DRC’s president, Joseph Kabila, sat down with a Voice of America reporter to talk about the problems he faces with his country’s transition, and the help he is seeking to bring it about.
After his Wednesday discussion with President George W. Bush at the White House, President Joseph Kabila spoke Thursday of the elections due in his country in the next two years, and the three main areas of discussion about those elections.
“Elections that are supposed to be organized for the first time since 1960 – that's 45 years down the road. Support for those elections. That was one. Support in terms of the logistics; support in terms of the technical aspects of organizing the elections themselves; support to the transitional government,” he said.
Mr. Kabila went on to say that President Bush responded positively, indicating the U.S. is ready to support the transitional government, the elections, the technical aspects, and provide financial support, as well.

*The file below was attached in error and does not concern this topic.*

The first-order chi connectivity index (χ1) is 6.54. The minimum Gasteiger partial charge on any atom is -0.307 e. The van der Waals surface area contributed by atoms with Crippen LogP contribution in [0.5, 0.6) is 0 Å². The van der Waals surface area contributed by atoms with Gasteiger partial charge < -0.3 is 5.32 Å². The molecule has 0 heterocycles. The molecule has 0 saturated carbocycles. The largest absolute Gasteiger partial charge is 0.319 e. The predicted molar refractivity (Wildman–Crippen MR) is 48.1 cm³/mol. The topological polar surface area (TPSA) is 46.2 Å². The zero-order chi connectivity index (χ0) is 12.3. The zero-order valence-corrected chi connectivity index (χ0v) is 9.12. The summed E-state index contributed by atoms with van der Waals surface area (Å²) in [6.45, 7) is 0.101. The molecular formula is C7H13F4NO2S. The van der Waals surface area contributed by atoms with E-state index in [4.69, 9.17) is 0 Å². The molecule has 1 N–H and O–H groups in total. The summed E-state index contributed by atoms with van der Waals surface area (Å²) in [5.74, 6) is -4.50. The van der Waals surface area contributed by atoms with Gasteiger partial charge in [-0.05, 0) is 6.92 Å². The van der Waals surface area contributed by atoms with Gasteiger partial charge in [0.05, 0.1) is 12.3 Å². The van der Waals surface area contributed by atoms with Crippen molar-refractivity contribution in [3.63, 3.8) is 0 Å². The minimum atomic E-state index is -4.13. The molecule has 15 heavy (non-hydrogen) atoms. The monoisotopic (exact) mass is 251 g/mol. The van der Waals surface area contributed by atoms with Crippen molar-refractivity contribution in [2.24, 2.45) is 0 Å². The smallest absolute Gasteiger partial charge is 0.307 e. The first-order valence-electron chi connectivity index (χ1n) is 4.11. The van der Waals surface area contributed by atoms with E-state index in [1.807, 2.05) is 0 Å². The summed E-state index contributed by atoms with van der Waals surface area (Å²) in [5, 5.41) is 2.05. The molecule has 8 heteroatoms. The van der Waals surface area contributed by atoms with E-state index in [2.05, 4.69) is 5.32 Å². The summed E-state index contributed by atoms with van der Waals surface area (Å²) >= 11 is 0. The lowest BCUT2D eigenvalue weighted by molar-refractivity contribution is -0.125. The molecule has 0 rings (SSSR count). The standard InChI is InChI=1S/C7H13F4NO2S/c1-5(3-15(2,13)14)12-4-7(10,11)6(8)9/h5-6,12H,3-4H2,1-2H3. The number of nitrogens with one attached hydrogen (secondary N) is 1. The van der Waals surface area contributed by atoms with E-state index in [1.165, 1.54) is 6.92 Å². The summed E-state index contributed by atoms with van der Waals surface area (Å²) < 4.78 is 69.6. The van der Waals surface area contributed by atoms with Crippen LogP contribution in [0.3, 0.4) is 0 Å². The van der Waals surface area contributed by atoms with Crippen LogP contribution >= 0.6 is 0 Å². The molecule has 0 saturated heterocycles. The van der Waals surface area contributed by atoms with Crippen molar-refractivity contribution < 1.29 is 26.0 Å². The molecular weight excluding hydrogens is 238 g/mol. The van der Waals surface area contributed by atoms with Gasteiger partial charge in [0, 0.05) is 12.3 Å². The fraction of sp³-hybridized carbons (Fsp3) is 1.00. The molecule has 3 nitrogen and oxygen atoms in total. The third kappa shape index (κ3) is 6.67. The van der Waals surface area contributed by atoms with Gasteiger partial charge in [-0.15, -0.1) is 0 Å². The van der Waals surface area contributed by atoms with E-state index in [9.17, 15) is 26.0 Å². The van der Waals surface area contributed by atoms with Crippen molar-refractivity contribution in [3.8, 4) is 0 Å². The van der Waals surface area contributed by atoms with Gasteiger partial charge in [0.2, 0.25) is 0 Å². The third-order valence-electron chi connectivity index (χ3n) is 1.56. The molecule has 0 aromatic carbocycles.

“Currently, back home, we are working on, more or less, the figures, more or less, the plan itself, how these elections will be carried out,” said Mr. Kabila.
The transitional government has been in place for about four months. “Nobody gave any chance to this government. It has been functioning like any normal government," he said.
“We are, of course, trying to better the performance, considering the objectives that we have, in as far as the transition is concerned," added president Kabila. "[The] objectives being: a total unification of the country, pacification of the the country itself making it such that administratively, and security-wise, the people are more or less very free to move from east to west, north to south, and this is exactly what’s happening.”
President Kabila was asked about fighting in the eastern part of the Congo, especially in the Ituri region. With the efforts under way, and the support of the United Nations, he believes they are getting “slowly and progressively” in control of the situation.
In January of 2001, Joseph Kabila became, at 29, the youngest president in the world, following the assassination of his father, Laurent Kabila.
Now, at the age of 32, the younger Kabila is presiding over a tricky political transition, in one of the world’s most naturally rich, but deeply troubled, nations.